I am a new American. On November 9 my wife and I traveled to the Gerald R. Ford Museum in Grand Rapids for my citizenship ceremony. People from more than 20 countries became citizens that day.
I grew up in Canada. As a white Canadian I know I’m not the image that comes to mind when most Americans think of immigrants, but I feel as much an immigrant as person coming from a country thousands of miles away.
One quality that many Canadians hold dear is that they are not Americans. Living next door to the world’s political and cultural superpower, it is hard not to feel a little threatened by our neighbors to the south. Former Canadian prime minister Pierre Trudeau once said of the USA “Living next to you is in some ways like sleeping with an elephant. No matter how friendly and even-tempered is the beast, if I can call it that, one is affected by every twitch and grunt.” Canadians spend a lot of energy protecting and reinforcing their Canadian identity from the “twitches and grunts” of this elephant.
When I was a youth one of the ways we did this was by making “American” jokes. This often involved telling stories, typically laced with hyperbole and imagination, of our run-ins with Americans. They often involved scenarios of Americans coming to Canada in July and wondering where the snow was. This also included making fun of American’s comparative ignorance of Canadian geography or politics. We knew much more about the US, than Americans knew about Canada. Our stereotype of Americans was they were fat, stupid, arrogant, and armed, and our stereotype of Canadians is that we were none of those things.
Then I moved to the United States. There is nothing like meeting real people to break apart imagined stereotypes. I have lived in California, Indiana, and Michigan. But for the 25 years that I’ve lived in the U.S. I’ve lived as a non-citizen – first on a student visa, and then, after marrying an American woman, as a permanent resident with a green card. I liked this in but not of, relationship. My language only needed to switch from “those Americans” to “you Americans.” “What is it with You Americans and guns?” “What is it with You Americans and your health care system?” “What is it with You Americans and invading countries?” Sitting on the sidelines and making snide comments may be briefly satisfying, but it is not very constructive or kind.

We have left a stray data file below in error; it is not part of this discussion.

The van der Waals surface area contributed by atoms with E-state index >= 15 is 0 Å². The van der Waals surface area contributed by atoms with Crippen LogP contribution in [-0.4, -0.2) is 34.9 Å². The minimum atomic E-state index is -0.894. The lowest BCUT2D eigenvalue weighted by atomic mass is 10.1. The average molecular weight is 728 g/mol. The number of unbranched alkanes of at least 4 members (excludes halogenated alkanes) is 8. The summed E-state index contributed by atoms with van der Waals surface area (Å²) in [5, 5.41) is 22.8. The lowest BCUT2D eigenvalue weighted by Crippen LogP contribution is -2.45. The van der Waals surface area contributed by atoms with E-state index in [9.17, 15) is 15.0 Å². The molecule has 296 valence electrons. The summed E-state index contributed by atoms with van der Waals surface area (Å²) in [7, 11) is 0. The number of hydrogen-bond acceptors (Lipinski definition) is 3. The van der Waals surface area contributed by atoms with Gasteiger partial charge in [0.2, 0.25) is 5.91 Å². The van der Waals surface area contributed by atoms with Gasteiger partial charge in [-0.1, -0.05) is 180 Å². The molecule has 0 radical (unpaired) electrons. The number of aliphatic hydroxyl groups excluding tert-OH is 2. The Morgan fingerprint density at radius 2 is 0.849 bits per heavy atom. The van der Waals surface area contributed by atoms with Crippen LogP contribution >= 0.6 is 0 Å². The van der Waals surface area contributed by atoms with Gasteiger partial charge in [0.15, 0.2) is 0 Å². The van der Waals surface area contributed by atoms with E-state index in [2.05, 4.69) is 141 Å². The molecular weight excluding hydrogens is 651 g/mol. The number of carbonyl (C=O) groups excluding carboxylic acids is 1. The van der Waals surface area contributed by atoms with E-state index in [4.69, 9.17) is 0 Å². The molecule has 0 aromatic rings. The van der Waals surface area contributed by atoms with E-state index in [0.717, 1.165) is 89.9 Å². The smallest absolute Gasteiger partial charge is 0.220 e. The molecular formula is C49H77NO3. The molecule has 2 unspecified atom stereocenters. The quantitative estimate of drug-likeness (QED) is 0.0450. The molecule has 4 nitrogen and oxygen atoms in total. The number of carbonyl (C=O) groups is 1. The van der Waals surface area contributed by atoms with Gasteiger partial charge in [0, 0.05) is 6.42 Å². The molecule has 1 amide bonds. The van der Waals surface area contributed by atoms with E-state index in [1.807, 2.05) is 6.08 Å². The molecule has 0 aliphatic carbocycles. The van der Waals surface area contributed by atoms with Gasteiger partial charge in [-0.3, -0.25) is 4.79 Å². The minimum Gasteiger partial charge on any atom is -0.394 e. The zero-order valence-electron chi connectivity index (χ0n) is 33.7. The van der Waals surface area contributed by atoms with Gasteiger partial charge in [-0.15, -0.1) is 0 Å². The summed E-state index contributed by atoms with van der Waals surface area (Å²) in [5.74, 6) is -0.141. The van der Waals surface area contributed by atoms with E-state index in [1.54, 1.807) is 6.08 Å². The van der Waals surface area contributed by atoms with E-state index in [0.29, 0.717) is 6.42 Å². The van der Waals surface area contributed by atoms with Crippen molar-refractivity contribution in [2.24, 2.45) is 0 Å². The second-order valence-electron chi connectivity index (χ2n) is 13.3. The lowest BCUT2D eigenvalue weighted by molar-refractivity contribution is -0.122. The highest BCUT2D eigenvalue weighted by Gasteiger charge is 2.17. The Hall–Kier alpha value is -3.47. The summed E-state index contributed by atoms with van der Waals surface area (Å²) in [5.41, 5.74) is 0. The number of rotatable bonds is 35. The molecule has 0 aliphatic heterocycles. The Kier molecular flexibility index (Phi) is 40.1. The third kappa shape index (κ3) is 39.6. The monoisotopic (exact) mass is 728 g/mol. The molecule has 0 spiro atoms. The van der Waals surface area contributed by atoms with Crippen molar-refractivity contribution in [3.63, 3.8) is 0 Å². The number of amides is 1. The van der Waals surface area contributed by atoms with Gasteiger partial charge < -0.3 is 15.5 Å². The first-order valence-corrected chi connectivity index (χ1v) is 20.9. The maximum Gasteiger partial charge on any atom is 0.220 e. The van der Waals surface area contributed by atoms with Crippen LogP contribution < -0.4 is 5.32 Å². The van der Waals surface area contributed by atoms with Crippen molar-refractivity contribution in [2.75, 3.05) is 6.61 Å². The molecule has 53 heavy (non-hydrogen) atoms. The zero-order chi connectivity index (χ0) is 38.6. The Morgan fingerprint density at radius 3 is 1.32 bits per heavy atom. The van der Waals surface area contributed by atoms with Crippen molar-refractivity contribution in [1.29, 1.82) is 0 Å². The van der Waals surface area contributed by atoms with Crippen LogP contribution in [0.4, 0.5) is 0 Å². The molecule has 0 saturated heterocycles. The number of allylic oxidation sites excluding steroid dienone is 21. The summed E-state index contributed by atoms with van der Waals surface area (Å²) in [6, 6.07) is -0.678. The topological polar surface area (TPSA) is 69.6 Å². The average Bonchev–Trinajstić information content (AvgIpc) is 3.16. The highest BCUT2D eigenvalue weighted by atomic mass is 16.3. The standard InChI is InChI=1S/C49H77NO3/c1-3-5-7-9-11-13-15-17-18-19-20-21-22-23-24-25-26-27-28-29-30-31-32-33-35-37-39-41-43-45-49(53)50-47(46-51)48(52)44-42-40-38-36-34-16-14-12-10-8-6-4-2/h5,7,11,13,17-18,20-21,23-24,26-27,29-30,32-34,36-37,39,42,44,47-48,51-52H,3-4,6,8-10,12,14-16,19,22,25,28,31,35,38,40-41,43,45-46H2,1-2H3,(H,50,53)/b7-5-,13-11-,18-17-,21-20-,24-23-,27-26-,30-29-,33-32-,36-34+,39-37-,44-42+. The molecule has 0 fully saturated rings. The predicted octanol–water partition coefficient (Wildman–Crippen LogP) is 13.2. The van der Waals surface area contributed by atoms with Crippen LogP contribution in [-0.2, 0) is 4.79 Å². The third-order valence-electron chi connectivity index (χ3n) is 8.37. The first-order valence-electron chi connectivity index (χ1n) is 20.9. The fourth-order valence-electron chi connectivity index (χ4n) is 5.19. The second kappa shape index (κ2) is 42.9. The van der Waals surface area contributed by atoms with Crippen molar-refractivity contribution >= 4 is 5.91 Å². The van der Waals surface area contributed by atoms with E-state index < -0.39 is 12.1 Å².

And now I feel I must no longer stand safely apart. I have finally recognized that this place is my home, and “you Americans” are my family, my neighbors, my coworkers, my people.
This doesn’t mean that I’m not occasionally confused and frustrated by the actions and attitudes of Americans, but no less than I’m occasionally confused and frustrated by my own actions and attitudes. But I am now committed to participate in this country; to get my hands dirty and work to fix the things I think are wrong, and to hold up the ideals that I think makes this country great.
I finally made the choice to become a citizen because I am You.